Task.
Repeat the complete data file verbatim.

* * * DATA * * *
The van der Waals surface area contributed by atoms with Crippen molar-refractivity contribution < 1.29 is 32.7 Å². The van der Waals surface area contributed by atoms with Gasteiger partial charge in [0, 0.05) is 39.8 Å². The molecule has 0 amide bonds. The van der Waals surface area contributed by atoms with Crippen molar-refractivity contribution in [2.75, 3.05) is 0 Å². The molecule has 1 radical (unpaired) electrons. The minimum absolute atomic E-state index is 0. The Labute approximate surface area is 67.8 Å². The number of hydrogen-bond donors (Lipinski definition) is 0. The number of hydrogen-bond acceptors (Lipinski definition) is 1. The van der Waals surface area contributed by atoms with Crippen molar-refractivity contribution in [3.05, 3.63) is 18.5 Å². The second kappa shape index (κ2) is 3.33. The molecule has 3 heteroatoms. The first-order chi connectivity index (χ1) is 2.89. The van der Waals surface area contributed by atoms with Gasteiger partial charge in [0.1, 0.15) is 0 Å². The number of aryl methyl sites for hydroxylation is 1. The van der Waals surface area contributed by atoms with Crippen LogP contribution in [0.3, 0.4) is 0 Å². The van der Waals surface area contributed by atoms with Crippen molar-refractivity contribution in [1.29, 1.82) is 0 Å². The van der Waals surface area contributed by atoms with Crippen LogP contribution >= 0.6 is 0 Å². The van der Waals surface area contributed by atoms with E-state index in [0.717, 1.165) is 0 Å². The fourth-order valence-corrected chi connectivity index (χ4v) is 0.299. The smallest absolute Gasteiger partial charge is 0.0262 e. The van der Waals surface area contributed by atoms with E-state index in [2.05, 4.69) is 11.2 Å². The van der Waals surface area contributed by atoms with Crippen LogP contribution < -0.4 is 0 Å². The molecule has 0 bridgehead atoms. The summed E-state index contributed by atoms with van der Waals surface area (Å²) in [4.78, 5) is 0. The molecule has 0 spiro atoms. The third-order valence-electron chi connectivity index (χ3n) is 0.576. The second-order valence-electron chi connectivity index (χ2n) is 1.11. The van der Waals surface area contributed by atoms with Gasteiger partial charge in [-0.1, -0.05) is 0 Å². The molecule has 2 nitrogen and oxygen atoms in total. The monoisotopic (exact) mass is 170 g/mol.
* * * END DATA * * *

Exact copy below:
The van der Waals surface area contributed by atoms with Crippen molar-refractivity contribution < 1.29 is 32.7 Å². The van der Waals surface area contributed by atoms with Gasteiger partial charge in [0, 0.05) is 39.8 Å². The molecule has 0 amide bonds. The van der Waals surface area contributed by atoms with Crippen molar-refractivity contribution in [2.75, 3.05) is 0 Å². The molecule has 1 radical (unpaired) electrons. The minimum absolute atomic E-state index is 0. The Labute approximate surface area is 67.8 Å². The number of hydrogen-bond donors (Lipinski definition) is 0. The number of hydrogen-bond acceptors (Lipinski definition) is 1. The van der Waals surface area contributed by atoms with Crippen molar-refractivity contribution in [3.05, 3.63) is 18.5 Å². The second kappa shape index (κ2) is 3.33. The molecule has 3 heteroatoms. The first-order chi connectivity index (χ1) is 2.89. The van der Waals surface area contributed by atoms with Gasteiger partial charge in [0.1, 0.15) is 0 Å². The number of aryl methyl sites for hydroxylation is 1. The van der Waals surface area contributed by atoms with Crippen LogP contribution in [0.3, 0.4) is 0 Å². The van der Waals surface area contributed by atoms with Crippen molar-refractivity contribution in [1.29, 1.82) is 0 Å². The van der Waals surface area contributed by atoms with Crippen LogP contribution >= 0.6 is 0 Å². The van der Waals surface area contributed by atoms with E-state index in [0.717, 1.165) is 0 Å². The fourth-order valence-corrected chi connectivity index (χ4v) is 0.299. The smallest absolute Gasteiger partial charge is 0.0262 e. The van der Waals surface area contributed by atoms with E-state index in [2.05, 4.69) is 11.2 Å². The van der Waals surface area contributed by atoms with Crippen LogP contribution < -0.4 is 0 Å². The molecule has 0 bridgehead atoms. The summed E-state index contributed by atoms with van der Waals surface area (Å²) in [4.78, 5) is 0. The molecule has 0 spiro atoms. The third-order valence-electron chi connectivity index (χ3n) is 0.576. The second-order valence-electron chi connectivity index (χ2n) is 1.11. The van der Waals surface area contributed by atoms with Gasteiger partial charge in [-0.1, -0.05) is 0 Å². The molecule has 2 nitrogen and oxygen atoms in total. The monoisotopic (exact) mass is 170 g/mol.